I realized yesterday that I've spent seven years of my life -- nearly a quarter of it -- studying Anglo-Saxon literature. And if there is one thing that Anglo-Saxon literature speaks most clearly to me, it is the centrality of human love to any kind of real life, to any kind of ethical stance against the very barrenness described here. It reminds me, as so often this modern life does, of the Wanderer, of his travels in a barren place, a wintery sea, and the ice-flecked waves that bear him ever farther from human love and belonging:
Storms buffet rocky slopes, and snowfalls
cover the earth with the silence of winter.
Darkness falls, night’s shadows grow gloomy
hailstorms beat down from the sky,
they are hateful to men.
All men are miserable in earthly kingdoms,
for fate leaves no-one under the heavens unchanged.
Here wealth is fleeting, here friend is fleeting,
here man is fleeting, here kinsmen are fleeting.
This earthly resting place becomes empty.
So many threatening forces beat upon humankind from the outside in the Anglo-Saxon poetic world. The world stands cold against the warmth of a hall -- and in the imagery of Bede, life flies by, as might a sparrow through a hall, and for a single, sparkling moment, the winter fades away, and all is warmth and light. ac þæt biþ ān ēagan-bearhtm and þæt læste fæc, ac hē sōna of winter on winter eft cymþ. "But that is only an eye's twinkling, and that least interval -- and he soon out of winter into winter again comes."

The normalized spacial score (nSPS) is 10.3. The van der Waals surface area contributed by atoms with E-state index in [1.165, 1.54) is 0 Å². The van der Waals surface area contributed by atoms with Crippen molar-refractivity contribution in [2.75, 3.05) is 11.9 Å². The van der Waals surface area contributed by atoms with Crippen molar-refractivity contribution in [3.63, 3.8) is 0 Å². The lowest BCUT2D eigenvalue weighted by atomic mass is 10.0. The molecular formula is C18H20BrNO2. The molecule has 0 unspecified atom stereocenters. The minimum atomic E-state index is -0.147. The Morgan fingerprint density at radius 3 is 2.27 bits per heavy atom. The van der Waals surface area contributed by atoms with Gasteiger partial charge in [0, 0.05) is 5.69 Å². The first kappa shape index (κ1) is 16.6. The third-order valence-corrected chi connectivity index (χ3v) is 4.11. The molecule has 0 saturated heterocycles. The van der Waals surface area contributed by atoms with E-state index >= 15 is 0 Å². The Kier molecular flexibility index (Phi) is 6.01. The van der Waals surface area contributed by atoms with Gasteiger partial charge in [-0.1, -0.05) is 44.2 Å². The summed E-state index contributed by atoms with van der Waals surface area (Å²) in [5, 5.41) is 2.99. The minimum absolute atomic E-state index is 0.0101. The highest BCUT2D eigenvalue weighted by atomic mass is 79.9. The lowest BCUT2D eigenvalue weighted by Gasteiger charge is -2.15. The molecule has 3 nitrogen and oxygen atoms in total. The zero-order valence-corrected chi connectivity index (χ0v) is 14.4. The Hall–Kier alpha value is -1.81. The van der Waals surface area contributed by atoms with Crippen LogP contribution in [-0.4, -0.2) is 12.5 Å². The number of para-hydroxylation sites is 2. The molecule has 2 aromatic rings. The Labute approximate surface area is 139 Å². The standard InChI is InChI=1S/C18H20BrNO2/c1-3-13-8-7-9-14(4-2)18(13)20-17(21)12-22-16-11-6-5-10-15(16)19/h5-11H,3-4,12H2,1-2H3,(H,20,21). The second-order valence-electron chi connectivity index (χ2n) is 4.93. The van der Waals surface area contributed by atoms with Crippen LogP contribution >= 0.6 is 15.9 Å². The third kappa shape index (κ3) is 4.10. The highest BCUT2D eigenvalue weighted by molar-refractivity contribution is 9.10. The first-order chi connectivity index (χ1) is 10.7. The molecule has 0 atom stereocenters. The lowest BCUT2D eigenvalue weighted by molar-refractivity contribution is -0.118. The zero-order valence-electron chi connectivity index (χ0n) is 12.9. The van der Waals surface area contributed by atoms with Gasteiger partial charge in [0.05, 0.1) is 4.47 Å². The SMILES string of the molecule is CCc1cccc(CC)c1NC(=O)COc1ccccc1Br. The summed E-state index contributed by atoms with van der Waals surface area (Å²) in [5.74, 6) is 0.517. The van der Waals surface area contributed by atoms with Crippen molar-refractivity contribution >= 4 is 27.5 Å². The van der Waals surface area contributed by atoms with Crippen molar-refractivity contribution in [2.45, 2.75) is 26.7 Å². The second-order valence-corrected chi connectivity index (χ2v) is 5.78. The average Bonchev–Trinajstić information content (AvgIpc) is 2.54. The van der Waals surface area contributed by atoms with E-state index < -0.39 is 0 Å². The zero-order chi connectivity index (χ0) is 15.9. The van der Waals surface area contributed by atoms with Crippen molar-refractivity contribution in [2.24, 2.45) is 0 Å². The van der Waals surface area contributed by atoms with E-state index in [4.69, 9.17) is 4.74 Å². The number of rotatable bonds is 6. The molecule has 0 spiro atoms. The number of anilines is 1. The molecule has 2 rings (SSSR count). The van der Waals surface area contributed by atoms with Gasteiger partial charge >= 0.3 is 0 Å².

The hall is where we come together, to share, however imperfectly, a kind of human love which can warm the coldness of a wintry world. I feel the hurt of the passage of Proposition Eight as a human being, because I care for and about other humans. But I care about it as an Anglo-Saxonist and a medievalist too. Because the winters of the past are done and gone, and still I hear the pain that resonates down the centuries of what it is like to be alone, to be cast out, to be without love, and moreover -- to be without an official status, a place of stability.
You don't have to help it, you don't have it applaud it, you don't have to fight for it. Just don't put it out. Just don't extinguish it. Because while it may at first look like that love is between two people you don't know and you don't understand and maybe you don't even want to know -- It is, in fact, the ember of your love, for your fellow person just because this is the only world we have. And the other guy counts, too.
Knowing all of this -- how could I deny others a right to "permanence and happiness," to the rights still others enjoy simply because they fit into an artificial idea of a "norm"? How could I not, as Olbermann suggests, embrace that love?
Put another way: how could I stand in the way of a wanderer who longs for a place to call home?
The title of this post is from a Brian Andreas poem, which you can access here.